A Property owned by a Block and without Association also defines a link between an instance of the owning Block and an instance of the type of the Property. There is one important information missing: What is the allowed cardinality range for the other end?

    Keep in mind that a link between physical objects is *always* bidirectional. We can always navigate in both directions. When a cup is linked to a table, we can find the cup standing on the table and the table supporting the cup. At the same time neither the cup nor the table have a reference to the other, so both of them don’t own the property typed by the other Block. Therefore the correct model of this situation would be Association-owned navigable Properties on both sides.

    To make my point more clear: What would a Block-owned Property mean? Let’s look what it means in UML: Within the memory space allocated to one instance there is the memory address of another instance. Well, in physical Systems the memory would be the world. And no Block needs to know the geographical location of another Block in order to interact with it.

    Conclusion: Using Block-owned properties is not the natural way to deal with the real situation, but explaining the difference is also not easy. Therefore I think the SysML chose not to bother and exclude one possiblity. Non software engineers would not even understand what we are talking about.

    PS: Composite properties are a different kind. My argument doesn’t apply there.

    • Hi Axel,

      Without an association there is no link that could be underspecified. A part property without an association has exactly one owner and specifies itself its own multiplicity.

      • Hi Tim,

        I think what we mean by a link between two objects is, that they could interact. While a Link cannot get defined in a SysML object diagram without an Association, this doesn’t mean, that there is no link in the real world. This link can be specified by a Connector or by Properties, with or without an Association, or it could be not specified.
        Since a link in the real world is always bidirectional I would call a Model of it, that only specifies one end, underspecified.
        Maybe my assumption, that a real world link is always bidirectional is wrong. I didn’t find a non software example for an unidirectional link though.

  3. Rodney McDonell says:

    Interesting article, but i disagree that associations are superfluous on Block diagrams. Sysml does not dictate that you need an association (on a block diagram) for every connection (you have on a inner block diagram). SysML use heavily based around the idea of Definition and Use. I.e Define once, use many times. Associations such as refrence assocations and the related Refrence Assocation blocks, allow the SysML practitioner to define Assocations that have properties and/or structures that are applicable to many possibly very different connectors.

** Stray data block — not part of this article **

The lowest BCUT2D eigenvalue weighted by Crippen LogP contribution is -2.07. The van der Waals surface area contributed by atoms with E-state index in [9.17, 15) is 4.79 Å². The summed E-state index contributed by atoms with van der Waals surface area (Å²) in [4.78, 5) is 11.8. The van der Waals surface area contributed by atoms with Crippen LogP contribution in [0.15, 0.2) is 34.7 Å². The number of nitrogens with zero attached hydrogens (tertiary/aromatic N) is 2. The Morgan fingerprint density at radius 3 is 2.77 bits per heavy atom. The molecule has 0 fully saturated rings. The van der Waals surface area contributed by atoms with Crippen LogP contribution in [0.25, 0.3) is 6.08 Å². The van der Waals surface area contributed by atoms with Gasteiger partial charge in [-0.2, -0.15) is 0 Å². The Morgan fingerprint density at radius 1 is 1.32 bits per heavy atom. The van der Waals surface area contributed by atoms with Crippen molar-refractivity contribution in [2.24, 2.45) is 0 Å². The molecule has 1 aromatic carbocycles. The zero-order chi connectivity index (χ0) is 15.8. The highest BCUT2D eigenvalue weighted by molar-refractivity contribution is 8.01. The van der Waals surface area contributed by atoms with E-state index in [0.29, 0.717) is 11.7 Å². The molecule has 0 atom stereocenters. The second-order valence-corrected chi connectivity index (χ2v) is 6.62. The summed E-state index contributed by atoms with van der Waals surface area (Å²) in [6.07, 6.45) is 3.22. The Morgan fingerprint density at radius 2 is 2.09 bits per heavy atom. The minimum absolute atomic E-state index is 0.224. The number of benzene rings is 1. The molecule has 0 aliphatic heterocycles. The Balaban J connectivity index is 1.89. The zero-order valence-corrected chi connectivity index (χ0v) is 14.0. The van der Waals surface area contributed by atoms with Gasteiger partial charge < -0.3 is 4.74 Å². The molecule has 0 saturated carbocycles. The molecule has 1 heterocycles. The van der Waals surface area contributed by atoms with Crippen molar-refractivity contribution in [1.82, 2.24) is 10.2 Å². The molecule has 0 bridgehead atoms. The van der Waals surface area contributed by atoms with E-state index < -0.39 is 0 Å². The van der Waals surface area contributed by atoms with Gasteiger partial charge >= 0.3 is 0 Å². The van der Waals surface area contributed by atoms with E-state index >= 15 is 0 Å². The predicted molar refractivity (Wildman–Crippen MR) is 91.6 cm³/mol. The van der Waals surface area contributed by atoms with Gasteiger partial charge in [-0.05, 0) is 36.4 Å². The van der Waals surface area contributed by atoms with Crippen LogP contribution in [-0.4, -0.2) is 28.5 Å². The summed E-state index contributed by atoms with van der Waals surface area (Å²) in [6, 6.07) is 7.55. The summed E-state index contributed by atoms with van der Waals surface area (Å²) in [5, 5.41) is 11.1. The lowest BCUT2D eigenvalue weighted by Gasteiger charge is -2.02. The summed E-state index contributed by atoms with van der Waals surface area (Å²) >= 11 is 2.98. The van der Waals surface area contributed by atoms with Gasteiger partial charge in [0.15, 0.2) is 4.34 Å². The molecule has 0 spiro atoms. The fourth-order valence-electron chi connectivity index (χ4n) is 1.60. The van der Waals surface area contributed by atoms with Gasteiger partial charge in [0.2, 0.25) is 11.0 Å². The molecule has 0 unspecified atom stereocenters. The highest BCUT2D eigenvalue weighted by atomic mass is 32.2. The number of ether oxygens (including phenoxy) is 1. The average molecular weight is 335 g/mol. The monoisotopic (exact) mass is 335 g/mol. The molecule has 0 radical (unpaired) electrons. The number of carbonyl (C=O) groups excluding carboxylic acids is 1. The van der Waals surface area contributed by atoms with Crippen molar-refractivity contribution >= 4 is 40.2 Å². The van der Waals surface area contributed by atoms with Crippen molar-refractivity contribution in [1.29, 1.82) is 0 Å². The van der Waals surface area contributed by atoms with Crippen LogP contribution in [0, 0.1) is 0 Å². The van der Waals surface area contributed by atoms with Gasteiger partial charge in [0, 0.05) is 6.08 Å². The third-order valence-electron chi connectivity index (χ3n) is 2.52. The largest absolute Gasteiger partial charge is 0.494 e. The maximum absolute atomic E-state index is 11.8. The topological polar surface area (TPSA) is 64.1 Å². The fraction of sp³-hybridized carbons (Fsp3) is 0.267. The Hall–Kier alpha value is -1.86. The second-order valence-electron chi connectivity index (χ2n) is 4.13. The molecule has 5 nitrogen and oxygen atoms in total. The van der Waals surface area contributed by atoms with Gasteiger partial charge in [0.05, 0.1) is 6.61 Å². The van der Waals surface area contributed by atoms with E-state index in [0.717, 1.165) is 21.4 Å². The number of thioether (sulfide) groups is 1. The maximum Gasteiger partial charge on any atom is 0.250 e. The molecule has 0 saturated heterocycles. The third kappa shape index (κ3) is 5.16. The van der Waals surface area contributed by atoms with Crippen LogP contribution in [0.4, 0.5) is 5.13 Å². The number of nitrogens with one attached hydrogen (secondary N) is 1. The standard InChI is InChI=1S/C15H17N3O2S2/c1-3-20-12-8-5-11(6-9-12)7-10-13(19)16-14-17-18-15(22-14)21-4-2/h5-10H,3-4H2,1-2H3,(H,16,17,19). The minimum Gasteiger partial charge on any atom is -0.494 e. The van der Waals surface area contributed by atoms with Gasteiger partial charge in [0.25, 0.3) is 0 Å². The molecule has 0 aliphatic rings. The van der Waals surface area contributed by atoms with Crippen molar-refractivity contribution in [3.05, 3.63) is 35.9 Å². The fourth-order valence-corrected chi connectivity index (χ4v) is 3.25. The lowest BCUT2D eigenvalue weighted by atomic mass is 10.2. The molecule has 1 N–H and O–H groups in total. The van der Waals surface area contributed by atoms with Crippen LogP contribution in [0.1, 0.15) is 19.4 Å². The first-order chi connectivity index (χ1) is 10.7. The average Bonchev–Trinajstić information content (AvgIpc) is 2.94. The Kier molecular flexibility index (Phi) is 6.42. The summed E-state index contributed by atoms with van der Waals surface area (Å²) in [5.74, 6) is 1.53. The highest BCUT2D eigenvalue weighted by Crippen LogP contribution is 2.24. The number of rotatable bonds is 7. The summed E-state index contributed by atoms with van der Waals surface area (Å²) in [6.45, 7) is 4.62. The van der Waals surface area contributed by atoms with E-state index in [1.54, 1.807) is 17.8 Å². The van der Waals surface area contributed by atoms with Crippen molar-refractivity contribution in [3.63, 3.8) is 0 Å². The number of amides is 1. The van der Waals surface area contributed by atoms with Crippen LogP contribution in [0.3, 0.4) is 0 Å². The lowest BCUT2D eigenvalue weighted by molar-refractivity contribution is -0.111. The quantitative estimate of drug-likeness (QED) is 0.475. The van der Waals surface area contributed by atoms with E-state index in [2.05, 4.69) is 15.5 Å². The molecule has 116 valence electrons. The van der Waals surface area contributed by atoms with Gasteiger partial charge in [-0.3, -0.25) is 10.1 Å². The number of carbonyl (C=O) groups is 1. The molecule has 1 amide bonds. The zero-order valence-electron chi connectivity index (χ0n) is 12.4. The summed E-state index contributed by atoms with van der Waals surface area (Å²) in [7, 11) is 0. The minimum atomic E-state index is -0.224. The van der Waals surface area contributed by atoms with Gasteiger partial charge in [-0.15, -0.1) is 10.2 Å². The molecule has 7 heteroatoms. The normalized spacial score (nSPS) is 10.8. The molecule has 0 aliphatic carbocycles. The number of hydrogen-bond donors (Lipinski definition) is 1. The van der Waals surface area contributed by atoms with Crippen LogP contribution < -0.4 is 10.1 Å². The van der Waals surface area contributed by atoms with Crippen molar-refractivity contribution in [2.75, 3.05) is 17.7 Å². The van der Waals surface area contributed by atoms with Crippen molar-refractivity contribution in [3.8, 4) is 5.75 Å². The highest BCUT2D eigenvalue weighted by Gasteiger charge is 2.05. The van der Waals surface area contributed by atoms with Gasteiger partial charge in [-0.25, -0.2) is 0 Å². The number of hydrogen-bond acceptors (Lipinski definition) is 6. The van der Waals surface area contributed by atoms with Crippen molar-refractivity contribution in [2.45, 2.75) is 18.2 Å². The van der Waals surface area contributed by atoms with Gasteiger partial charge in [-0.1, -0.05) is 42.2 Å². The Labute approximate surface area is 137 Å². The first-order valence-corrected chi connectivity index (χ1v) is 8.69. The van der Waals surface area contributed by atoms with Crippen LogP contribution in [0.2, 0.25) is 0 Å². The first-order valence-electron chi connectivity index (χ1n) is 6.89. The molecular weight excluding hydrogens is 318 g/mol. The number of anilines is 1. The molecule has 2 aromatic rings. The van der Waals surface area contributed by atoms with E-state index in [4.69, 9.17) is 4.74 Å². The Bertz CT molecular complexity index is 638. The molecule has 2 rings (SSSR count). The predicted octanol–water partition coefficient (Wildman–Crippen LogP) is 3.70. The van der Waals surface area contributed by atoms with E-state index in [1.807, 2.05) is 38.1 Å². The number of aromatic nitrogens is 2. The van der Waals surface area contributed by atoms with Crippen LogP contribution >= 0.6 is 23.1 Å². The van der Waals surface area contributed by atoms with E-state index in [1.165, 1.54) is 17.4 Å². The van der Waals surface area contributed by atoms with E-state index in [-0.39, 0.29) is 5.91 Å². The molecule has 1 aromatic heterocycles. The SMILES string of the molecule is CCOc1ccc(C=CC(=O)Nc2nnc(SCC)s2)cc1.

There are many examples of this reuse in text books. One common example is modeling a connector that has many different pins. This may be modeled by use of a Refrence Assocation block which defines all the pins (ports) on both sides of a connection, and then in an inner block diagram may reuse the Type created by that Refrence Assocation and apply it to the connector where that type is required in any number of inner block diagrams. In this way, you do not need to specify the pins and individual connectors each time.

    • Tim Weilkiens says:

      Hi Rodney,

      I agree that it is useful to define association blocks to reuse the defined structure in several places. Although a simple association constrains connectors in internal block diagrams, I think, typically, the effort is not justified in relation to the advantage.

      Another point is the difference between model and diagram. If it is justified to model associations, you should think if it is sufficient to have this information in the model, or if you really need to spend the effort to layout the block definition diagrams. Alternatively, you can use tables and matrices to manage the model.